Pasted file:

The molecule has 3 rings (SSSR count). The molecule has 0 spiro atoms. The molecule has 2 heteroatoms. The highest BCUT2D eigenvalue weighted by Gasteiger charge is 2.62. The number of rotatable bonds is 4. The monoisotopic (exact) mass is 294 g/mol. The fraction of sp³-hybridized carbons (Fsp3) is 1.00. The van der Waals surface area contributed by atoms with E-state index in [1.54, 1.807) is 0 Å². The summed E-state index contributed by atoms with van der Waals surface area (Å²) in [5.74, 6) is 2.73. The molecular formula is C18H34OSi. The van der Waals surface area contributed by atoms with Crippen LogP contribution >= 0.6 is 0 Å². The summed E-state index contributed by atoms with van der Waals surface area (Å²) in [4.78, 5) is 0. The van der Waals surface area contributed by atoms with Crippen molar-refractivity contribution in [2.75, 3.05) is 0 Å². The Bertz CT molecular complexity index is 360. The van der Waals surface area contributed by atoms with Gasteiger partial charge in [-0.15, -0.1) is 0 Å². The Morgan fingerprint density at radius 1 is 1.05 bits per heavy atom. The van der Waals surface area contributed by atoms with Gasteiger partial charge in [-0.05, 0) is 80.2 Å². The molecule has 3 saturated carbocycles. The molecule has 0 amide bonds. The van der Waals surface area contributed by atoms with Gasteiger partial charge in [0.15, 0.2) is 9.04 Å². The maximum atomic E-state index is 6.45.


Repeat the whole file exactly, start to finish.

The molecule has 3 rings (SSSR count). The molecule has 0 spiro atoms. The molecule has 2 heteroatoms. The highest BCUT2D eigenvalue weighted by Gasteiger charge is 2.62. The number of rotatable bonds is 4. The monoisotopic (exact) mass is 294 g/mol. The fraction of sp³-hybridized carbons (Fsp3) is 1.00. The van der Waals surface area contributed by atoms with E-state index in [1.54, 1.807) is 0 Å². The summed E-state index contributed by atoms with van der Waals surface area (Å²) in [5.74, 6) is 2.73. The molecular formula is C18H34OSi. The van der Waals surface area contributed by atoms with Crippen LogP contribution >= 0.6 is 0 Å². The summed E-state index contributed by atoms with van der Waals surface area (Å²) in [4.78, 5) is 0. The van der Waals surface area contributed by atoms with Crippen molar-refractivity contribution in [2.75, 3.05) is 0 Å². The Bertz CT molecular complexity index is 360. The van der Waals surface area contributed by atoms with Gasteiger partial charge in [-0.15, -0.1) is 0 Å². The Morgan fingerprint density at radius 1 is 1.05 bits per heavy atom. The van der Waals surface area contributed by atoms with Gasteiger partial charge in [-0.05, 0) is 80.2 Å². The molecule has 3 saturated carbocycles. The molecule has 0 amide bonds. The van der Waals surface area contributed by atoms with Gasteiger partial charge in [0.15, 0.2) is 9.04 Å². The maximum atomic E-state index is 6.45.